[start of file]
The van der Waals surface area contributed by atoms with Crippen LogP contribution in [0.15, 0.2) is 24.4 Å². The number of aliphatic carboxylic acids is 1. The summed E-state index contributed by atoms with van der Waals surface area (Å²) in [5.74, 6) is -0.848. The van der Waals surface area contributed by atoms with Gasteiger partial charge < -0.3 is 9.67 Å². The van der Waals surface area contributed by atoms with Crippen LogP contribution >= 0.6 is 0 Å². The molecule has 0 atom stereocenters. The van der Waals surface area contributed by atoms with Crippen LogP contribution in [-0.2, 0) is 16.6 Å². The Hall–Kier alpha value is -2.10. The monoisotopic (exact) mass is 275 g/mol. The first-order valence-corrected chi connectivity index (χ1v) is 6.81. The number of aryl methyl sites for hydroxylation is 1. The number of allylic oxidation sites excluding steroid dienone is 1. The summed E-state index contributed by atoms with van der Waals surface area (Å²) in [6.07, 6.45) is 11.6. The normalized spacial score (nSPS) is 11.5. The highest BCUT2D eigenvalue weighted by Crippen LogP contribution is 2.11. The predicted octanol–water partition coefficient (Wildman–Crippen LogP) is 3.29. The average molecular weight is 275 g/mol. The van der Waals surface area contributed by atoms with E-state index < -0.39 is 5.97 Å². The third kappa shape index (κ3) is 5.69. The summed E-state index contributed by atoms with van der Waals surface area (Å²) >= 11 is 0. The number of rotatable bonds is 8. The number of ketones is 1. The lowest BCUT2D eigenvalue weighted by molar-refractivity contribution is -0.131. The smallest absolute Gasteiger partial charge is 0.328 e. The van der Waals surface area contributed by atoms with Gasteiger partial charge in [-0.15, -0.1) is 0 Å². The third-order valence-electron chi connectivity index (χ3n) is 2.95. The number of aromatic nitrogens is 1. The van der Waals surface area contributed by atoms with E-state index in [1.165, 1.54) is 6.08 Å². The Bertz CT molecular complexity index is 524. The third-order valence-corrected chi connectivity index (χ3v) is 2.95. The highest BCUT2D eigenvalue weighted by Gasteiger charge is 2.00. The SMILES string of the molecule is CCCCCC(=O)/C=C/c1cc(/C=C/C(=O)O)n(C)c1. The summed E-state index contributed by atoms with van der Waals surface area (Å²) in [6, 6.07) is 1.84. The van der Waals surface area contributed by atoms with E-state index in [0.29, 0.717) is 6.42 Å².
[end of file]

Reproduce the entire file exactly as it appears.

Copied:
The van der Waals surface area contributed by atoms with Crippen LogP contribution in [0.15, 0.2) is 24.4 Å². The number of aliphatic carboxylic acids is 1. The summed E-state index contributed by atoms with van der Waals surface area (Å²) in [5.74, 6) is -0.848. The van der Waals surface area contributed by atoms with Gasteiger partial charge < -0.3 is 9.67 Å². The van der Waals surface area contributed by atoms with Crippen LogP contribution >= 0.6 is 0 Å². The molecule has 0 atom stereocenters. The van der Waals surface area contributed by atoms with Crippen LogP contribution in [-0.2, 0) is 16.6 Å². The Hall–Kier alpha value is -2.10. The monoisotopic (exact) mass is 275 g/mol. The first-order valence-corrected chi connectivity index (χ1v) is 6.81. The number of aryl methyl sites for hydroxylation is 1. The number of allylic oxidation sites excluding steroid dienone is 1. The summed E-state index contributed by atoms with van der Waals surface area (Å²) in [6.07, 6.45) is 11.6. The normalized spacial score (nSPS) is 11.5. The highest BCUT2D eigenvalue weighted by Crippen LogP contribution is 2.11. The predicted octanol–water partition coefficient (Wildman–Crippen LogP) is 3.29. The average molecular weight is 275 g/mol. The van der Waals surface area contributed by atoms with E-state index < -0.39 is 5.97 Å². The third kappa shape index (κ3) is 5.69. The summed E-state index contributed by atoms with van der Waals surface area (Å²) >= 11 is 0. The number of rotatable bonds is 8. The number of ketones is 1. The lowest BCUT2D eigenvalue weighted by molar-refractivity contribution is -0.131. The smallest absolute Gasteiger partial charge is 0.328 e. The van der Waals surface area contributed by atoms with Gasteiger partial charge in [-0.15, -0.1) is 0 Å². The third-order valence-electron chi connectivity index (χ3n) is 2.95. The number of aromatic nitrogens is 1. The van der Waals surface area contributed by atoms with E-state index in [1.165, 1.54) is 6.08 Å². The Bertz CT molecular complexity index is 524. The third-order valence-corrected chi connectivity index (χ3v) is 2.95. The highest BCUT2D eigenvalue weighted by Gasteiger charge is 2.00. The SMILES string of the molecule is CCCCCC(=O)/C=C/c1cc(/C=C/C(=O)O)n(C)c1. The summed E-state index contributed by atoms with van der Waals surface area (Å²) in [6, 6.07) is 1.84. The van der Waals surface area contributed by atoms with E-state index in [0.29, 0.717) is 6.42 Å².